23 February 2011

The Core Art

Why write? Really...why do we write? Does the world need another story - another mystery, sci fi epic, literary blockbuster? I don't think so. I'm a maniac reader and I know that if no one wrote another book and I lived to be a thousand I'd still have books that I just didn't have time for. Books that I wanted to read but didn't have time in my thousand year life to read.
We write because we need to tell stories to make sense of the world. Writing is how we work with narrative but the neat thing is that we don't need to write to tell stories. I think that is what writers and readers are forgetting when they get all het up over e-books and the decline of publishing.
I was at a dinner party the other night. There were eight of us there and when I brought up e-books you'd think I'd mentioned eating children as appetizers.
One guy (who I adore) said that he had just read some old book that was kept together with an elastic because it had been read and leant out so much.  And how could that be ever replaced by e-books? And how could we lend them to each other etc...and the rest of the gang carried on - the smell of books, the feel of books, authors not getting their due and on and on. I'm not going to digress too far into this topic - just read Helen over at Straight from Hel - she's always got the best debates going on about the publishing world.
When I was thinking about the kerfuffle later I had a vision. In my vision troubadours, story tellers, minstrels, bards, gathered around a fire and raised their voices in shock and dismay. Who would wait for them to come to the castle, the town square, the marketplace when these new fangled printed stories came out? They would be out of work, out of their art. And the new form wouldn't be good because it would be so static - no influence from the audience causing the teller, the performer, the musician, to change the story slightly to favour the crowd. How could that be good?
Writing isn't the core art. No, telling stories is the core art. We don't need typewriters, computers, not even paper and ink. We need nothing but our words. The ones that live in our minds.
I like to take photographs - why here's one now!!!

To have this photo show up here I need less gear than I used to - just a digital camera and a wire to connect it to the computer...oh and a program that I use to work with my photos and storage. Taking photos isn't too gear dependent even though folks would have you believe it is. Drawing is less - a pencil like one of those in my Chap mug will do - turn over my manuscript and you have some paper. Paper is a technological wonder though and gee so are pencils when you look into it. And to be good at drawing or taking photos takes a fair bit of practice - some diligence and possibly guidance. To paint with oils - more stuff, more guidance, more practice. Telling stories needs all the guidance and all the practice BUT it doesn't need gear. Zip. None. It is the meta-art, the core art, the mother art.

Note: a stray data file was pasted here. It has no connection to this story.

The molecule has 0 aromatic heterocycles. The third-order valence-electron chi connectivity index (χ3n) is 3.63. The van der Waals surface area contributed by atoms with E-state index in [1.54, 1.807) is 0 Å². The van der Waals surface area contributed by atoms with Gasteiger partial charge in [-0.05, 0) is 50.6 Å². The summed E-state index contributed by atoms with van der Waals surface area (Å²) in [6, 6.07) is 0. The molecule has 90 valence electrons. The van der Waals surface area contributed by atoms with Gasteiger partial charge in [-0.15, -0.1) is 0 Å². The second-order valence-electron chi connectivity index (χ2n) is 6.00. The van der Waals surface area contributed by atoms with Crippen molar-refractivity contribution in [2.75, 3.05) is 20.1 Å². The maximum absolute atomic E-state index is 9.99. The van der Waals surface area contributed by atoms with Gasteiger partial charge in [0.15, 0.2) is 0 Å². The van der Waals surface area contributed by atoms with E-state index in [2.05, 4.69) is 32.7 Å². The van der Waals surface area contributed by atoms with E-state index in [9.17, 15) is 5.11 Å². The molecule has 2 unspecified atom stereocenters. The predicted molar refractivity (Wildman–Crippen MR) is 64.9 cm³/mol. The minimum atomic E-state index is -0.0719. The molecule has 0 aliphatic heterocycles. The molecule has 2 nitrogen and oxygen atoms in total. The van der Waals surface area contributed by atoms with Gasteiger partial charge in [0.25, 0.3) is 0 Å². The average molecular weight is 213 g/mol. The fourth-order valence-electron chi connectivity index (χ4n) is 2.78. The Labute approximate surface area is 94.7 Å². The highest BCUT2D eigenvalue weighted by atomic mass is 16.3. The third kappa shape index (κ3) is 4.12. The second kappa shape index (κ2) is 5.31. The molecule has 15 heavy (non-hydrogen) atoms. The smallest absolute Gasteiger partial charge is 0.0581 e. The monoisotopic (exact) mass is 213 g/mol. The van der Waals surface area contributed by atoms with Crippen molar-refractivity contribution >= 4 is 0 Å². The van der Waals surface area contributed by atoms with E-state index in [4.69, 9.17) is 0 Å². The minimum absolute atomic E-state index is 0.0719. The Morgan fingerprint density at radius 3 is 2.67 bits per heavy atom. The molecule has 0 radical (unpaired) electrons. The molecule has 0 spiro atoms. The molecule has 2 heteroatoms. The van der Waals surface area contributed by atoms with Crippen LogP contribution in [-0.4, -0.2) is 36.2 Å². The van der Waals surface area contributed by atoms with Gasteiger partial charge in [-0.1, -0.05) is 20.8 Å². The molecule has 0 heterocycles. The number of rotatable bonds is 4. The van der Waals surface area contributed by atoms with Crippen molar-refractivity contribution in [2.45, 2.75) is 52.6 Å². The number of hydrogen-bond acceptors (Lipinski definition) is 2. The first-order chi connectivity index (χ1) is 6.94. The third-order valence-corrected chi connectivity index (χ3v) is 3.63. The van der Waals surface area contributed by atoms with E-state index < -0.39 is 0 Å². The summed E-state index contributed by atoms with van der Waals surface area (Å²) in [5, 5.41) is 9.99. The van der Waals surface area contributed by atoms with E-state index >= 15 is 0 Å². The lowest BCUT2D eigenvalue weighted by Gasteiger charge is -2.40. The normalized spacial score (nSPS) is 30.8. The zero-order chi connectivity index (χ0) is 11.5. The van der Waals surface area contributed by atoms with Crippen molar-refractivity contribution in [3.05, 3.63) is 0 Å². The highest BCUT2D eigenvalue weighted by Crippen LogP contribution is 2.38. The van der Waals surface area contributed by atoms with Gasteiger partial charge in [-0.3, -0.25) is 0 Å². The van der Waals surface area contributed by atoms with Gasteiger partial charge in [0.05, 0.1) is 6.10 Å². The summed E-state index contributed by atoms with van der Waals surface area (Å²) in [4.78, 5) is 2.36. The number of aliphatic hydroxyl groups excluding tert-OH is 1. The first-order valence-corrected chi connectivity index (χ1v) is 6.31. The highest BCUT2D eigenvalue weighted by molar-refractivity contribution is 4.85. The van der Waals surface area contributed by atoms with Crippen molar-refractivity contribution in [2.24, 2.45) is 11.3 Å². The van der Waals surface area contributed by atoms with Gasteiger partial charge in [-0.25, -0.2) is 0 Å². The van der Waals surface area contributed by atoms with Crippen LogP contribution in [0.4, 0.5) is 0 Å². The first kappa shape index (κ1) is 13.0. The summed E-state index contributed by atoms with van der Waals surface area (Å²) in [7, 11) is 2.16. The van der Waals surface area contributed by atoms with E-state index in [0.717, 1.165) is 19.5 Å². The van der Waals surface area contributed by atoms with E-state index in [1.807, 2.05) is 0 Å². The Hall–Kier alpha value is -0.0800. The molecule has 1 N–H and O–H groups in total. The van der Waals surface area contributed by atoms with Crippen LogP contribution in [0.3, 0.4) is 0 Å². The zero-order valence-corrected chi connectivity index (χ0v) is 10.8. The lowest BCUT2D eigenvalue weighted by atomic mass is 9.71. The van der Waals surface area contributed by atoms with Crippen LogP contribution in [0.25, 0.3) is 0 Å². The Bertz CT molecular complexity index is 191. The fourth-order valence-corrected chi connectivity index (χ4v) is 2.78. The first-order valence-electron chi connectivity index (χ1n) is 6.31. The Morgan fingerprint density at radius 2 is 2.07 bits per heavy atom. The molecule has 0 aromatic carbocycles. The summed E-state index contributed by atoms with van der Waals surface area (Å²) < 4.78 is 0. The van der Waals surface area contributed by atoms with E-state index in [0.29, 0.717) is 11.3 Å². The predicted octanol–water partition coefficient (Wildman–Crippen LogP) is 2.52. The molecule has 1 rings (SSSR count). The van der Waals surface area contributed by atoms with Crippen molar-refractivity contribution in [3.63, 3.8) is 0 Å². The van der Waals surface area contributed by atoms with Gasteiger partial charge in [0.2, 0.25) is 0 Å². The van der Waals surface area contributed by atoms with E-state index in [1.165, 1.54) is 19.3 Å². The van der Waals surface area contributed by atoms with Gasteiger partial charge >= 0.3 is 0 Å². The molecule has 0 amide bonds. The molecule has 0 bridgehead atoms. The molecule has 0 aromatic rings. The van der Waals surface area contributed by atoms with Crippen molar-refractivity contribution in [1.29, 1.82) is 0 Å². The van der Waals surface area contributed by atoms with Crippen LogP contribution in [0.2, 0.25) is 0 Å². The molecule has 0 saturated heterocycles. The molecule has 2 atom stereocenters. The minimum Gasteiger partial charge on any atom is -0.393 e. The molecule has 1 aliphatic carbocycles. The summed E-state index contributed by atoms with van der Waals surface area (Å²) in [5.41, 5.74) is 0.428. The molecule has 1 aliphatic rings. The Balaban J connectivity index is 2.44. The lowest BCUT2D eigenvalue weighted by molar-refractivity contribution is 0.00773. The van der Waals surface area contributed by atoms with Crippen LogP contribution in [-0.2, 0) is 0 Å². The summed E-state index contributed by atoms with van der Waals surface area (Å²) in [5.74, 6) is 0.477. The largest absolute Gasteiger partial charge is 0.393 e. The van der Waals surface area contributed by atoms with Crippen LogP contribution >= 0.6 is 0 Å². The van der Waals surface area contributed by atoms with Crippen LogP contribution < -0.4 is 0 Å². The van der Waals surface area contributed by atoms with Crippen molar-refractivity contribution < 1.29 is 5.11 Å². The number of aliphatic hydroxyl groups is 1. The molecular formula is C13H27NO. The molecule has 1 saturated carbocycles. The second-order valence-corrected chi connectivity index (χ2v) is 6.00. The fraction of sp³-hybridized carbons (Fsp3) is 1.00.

Don't forget to give it its due and don't worry about the technology so much. Just keep practising and connecting with other story tellers. Stories will get told. Trust me.
Jan Morrison, story teller


Amber T. Smith said...

You're so right - excellent post! I only wish I could rely on just my mouth to get a story told AND edited. *sighs*

And wow, your desk is SO organized!

Jan Morrison said...

Yes, well - it had a photo shoot so it got gussied up. That isn't its normal state. Oh no.

Jan Morrison said...
This comment has been removed by the author.
Jan Morrison said...
This comment has been removed by the author.
Hart Johnson said...

Oh, this was great, Jan--it's true--it's about the story. Somehow though, my brain doesn't work fast enough to be an oral storyteller... or maybe I am shy. That wouldn't be me, in any case, but I love the idea of them protesting over it.

Natasha said...

So true, so very very true.
It hovers at the edge of my consciousness everytime I tell my kids a bedtime story. Unfortunately, that thought soon gets diverted by the currents of "if you can tell it, why not write it, you lazy not-enough-hours-in-a-day person".
But you know what, there are stories we tell that are more loved that many of my books- stories that have got embelished with details added because of questions that needed answering. Stories that change ever so slightly, so you have familiarity and yet not sameness.
Yes, telling stories IS the core art. Thank you, Jan, for reminding me of the basic truth.

Unknown said...

I often will "speak" a story aloud in the shower since there is no one there to criticize. I am quite shy and don't like to tell stories to others except for writing.

But I absolutely agree, telling stories is the core art!

Unknown said...

What is kerfuffle?

Sue said...

Great post. I don't think books will be replaced by ebooks entirely. It's just a different medium, and whether we like it or not, the technology is already here. It'll be an interesting journey to see how it's moulded to a shape authors are comfortable with.

For Chary, kerfuffle is used here (Aust) as well. I think it's of British heritage. Means noisy fuss or argument, but is softer with little sense of antagonism. Is that how you use it Jan?